A croissant with maple syrup and whipped cream is delicious – it’s always a big hit with my kids.
If French toast isn’t for you, I’ve got some other ideas to tantalize your taste buds.

Why not try:

  • Bread pudding
  • Making a sandwich
  • Bread casserole
  • Croque Madame

As with the French toast, you can use your regular recipes for any of the dishes above and replace bread with croissants.

Final Thoughts

Can you freeze store-bought croissants?

Yes, you can freeze store-bought croissants. Just ensure they’re cool before wrapping them individually in plastic wrap and placing them in a freezer bag.

What is the best way to cook frozen croissants?

The best way to cook frozen croissants is to thaw them overnight in the refrigerator and then bake them at 350°F (175°C) for about 5-10 minutes or until they’re thoroughly warmed and nice and crispy.

About Maria Foster
Maria Foster
Maria Foster is a mother of 3 and she and her husband of 23 years share their home with 2 faithful dogs. Besides being CEO of the household and active in her community, Maria is the lead contributor to Food Champs and loves to try new food ideas and kitchen accessories to make easier and more delicious meals.
Maria Foster
  1. Hello!
    About freezing the croissant dough. You mentioned making them into croissant shapes and freezing. What about the rise time?. When you thaw them in the fridge overnight, do they rise to the max level or you have to keep them at room temperature to rise before baking.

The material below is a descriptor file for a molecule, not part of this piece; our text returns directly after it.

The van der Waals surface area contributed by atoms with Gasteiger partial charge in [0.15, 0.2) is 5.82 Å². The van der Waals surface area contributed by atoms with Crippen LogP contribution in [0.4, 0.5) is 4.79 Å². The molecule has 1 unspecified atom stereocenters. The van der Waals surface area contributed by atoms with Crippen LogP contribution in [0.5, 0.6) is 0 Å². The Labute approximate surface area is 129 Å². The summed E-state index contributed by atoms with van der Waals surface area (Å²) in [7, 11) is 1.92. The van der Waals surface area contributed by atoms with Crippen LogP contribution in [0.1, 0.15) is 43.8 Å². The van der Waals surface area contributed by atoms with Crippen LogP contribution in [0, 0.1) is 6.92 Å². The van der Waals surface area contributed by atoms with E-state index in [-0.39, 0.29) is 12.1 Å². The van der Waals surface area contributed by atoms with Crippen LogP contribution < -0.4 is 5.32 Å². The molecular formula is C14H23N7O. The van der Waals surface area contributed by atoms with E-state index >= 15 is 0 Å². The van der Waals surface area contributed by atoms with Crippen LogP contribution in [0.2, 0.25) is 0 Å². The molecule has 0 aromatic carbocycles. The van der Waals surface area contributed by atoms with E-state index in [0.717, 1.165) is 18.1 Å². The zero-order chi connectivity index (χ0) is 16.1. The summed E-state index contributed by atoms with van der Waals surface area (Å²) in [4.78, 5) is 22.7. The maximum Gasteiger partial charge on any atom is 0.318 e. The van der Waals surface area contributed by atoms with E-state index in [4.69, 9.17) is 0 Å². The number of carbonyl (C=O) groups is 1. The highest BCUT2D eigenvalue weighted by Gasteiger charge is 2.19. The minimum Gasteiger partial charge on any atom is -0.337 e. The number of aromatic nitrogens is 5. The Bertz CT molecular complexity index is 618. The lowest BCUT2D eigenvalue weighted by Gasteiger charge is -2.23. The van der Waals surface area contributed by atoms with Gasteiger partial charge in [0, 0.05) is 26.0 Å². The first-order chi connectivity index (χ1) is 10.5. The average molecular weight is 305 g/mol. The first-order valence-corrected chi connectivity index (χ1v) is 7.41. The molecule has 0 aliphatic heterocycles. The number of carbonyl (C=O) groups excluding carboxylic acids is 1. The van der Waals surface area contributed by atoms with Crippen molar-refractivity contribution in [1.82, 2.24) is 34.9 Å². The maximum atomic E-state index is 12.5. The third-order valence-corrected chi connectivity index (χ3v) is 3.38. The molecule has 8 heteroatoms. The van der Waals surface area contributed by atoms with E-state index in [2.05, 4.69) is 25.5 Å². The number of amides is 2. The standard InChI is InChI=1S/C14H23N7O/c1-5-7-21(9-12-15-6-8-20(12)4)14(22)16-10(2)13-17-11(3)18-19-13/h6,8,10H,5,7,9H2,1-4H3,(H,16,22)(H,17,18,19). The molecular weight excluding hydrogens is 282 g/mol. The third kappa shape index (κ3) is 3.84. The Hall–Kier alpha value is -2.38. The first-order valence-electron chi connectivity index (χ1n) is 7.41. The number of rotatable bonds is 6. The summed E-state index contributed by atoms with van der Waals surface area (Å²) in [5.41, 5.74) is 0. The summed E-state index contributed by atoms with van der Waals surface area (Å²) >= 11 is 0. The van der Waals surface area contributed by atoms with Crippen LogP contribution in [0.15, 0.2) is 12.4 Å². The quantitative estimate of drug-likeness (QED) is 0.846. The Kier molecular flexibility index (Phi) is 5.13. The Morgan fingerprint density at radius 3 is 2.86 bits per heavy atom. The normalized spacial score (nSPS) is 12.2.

Many thanks

    1. Great question, Nusrat! I will start with a usual “it depends” answer 😉 The reason is what the room temperature is in your environment and how long you plan to let is proof/rise. Generally, proofing or letting rise in the fridge is a better idea because of the lower temperature more carefully allowing the dough to rise due to lower yeast activity. So, the best answer is: the more frozen the dough is when you remove from the freezer and your environment is cool and you don’t expect to leave the dough for a very long period of time, outside of the fridge is fine. If, however, the dough is not completely frozen or your environment is warmer and you plan to leave the dough out overnight or for a long period of time, then a fridge would be a better choice. I hope that explains the reasons and scenarios that may apply to you.